Domestic Violence – Part 4: How Can You Help
If you know someone who you think is being abused by their spouse or partner, here’s what you can do to help:
- Let them know you are worried about them and want to help. Don't tell them what to do or try to take control of the situation.
- Don't blame the victim, imply they did something to 'bring it on,' or tell them they are stupid for staying. It's hard to understand why people stay in abusive relationships - some common reasons are love, belief the abuse will change, self-blame, and fear that the abuse will get worse if they try to break it off. But the worst thing you can do if you want to help is to reinforce the idea that they are to blame.
- Help them to reduce isolation. Abusers often cut their victims off from friends and family members. Tell them you'll be there for them whether they decide to stay in the relationship or not.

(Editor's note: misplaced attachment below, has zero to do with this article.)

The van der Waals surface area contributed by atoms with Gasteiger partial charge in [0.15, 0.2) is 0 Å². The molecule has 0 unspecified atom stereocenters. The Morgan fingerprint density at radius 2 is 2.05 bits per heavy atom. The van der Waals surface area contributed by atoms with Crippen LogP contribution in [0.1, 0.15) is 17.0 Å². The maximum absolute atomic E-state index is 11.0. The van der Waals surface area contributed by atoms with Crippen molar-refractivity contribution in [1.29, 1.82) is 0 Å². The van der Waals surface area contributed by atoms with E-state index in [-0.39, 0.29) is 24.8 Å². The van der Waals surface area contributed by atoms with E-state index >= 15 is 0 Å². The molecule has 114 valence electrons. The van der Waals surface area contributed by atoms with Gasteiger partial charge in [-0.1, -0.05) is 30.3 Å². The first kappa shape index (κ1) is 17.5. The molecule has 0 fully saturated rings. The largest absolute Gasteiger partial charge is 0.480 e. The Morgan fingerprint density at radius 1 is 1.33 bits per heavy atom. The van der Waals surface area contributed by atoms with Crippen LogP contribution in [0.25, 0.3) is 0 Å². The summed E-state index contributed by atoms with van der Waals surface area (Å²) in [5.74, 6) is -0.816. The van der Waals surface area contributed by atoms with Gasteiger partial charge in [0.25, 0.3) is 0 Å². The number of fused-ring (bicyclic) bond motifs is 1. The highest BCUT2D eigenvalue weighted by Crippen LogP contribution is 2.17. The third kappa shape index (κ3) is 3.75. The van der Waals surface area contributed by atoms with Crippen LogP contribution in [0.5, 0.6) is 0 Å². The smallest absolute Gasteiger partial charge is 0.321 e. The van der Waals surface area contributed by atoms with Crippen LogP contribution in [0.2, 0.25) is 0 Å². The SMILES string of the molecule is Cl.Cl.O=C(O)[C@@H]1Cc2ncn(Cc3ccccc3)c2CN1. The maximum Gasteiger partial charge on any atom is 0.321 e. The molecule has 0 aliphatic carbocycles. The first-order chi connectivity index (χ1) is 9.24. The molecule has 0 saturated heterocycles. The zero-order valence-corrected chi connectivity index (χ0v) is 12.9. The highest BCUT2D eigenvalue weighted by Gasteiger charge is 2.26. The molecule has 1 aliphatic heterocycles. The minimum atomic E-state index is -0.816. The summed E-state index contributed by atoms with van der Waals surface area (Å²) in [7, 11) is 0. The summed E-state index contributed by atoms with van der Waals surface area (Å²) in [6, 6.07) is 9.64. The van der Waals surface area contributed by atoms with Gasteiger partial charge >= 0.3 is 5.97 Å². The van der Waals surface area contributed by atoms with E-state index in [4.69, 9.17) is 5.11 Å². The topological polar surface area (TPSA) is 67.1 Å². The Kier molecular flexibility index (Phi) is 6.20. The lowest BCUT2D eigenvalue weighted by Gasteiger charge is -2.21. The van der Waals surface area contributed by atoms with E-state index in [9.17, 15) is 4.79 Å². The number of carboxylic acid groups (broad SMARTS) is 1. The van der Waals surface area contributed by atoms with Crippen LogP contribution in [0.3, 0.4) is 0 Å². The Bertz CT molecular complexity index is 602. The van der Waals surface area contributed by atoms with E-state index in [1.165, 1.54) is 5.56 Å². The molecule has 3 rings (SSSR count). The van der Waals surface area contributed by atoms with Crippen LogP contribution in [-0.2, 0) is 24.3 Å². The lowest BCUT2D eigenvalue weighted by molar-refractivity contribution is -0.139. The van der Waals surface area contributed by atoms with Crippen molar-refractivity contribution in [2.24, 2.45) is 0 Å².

- Connect them with a domestic violence advocate who can help them develop a safety plan. Call one of the numbers below to find out what resources are available in your area.
Finally, if you know someone who's being abusive, do not look the other way. Calmly express your concerns about the specific behavior that you see as abusive and make it clear that you do not believe there is any excuse for abusing another person. Suggest that they get help in order to change their behavior, and tell them you will support them in their efforts to change, but will not support abusive behavior. Do not accept excuses, justifications, “laughing it off” or victim-blaming. Call one of the numbers below to find out how to get help for the abusive person.
How to get help:
The Children’s Aid Society – Family Wellness Program 212-503-6842
NYC Domestic Violence Hotline 1-800-621-HOPE (4673)
National Domestic Violence Hotline 1-800-699-SAFE (TDD 800-787-3224)
National Teen Dating Violence Hotline 1-866-331-9474 (TTY 866-331-8453)
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